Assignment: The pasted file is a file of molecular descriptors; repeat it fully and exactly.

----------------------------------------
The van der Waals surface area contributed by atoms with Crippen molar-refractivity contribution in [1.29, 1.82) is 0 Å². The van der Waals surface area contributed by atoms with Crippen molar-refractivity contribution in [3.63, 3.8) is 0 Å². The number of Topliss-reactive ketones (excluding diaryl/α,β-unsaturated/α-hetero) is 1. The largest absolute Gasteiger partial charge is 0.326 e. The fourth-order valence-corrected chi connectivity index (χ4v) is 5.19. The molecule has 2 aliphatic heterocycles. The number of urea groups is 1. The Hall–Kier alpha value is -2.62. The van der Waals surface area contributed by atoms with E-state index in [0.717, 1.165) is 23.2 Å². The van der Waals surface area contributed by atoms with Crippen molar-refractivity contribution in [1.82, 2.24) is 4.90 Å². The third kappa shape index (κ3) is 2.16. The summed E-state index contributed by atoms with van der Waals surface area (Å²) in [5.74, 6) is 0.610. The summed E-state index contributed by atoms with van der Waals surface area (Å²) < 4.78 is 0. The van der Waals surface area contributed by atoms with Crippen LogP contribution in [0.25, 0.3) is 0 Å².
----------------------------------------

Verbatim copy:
The van der Waals surface area contributed by atoms with Crippen molar-refractivity contribution in [1.29, 1.82) is 0 Å². The van der Waals surface area contributed by atoms with Crippen molar-refractivity contribution in [3.63, 3.8) is 0 Å². The number of Topliss-reactive ketones (excluding diaryl/α,β-unsaturated/α-hetero) is 1. The largest absolute Gasteiger partial charge is 0.326 e. The fourth-order valence-corrected chi connectivity index (χ4v) is 5.19. The molecule has 2 aliphatic heterocycles. The number of urea groups is 1. The Hall–Kier alpha value is -2.62. The van der Waals surface area contributed by atoms with E-state index in [0.717, 1.165) is 23.2 Å². The van der Waals surface area contributed by atoms with Crippen molar-refractivity contribution in [1.82, 2.24) is 4.90 Å². The third kappa shape index (κ3) is 2.16. The summed E-state index contributed by atoms with van der Waals surface area (Å²) in [5.74, 6) is 0.610. The summed E-state index contributed by atoms with van der Waals surface area (Å²) < 4.78 is 0. The van der Waals surface area contributed by atoms with Crippen LogP contribution in [0.25, 0.3) is 0 Å².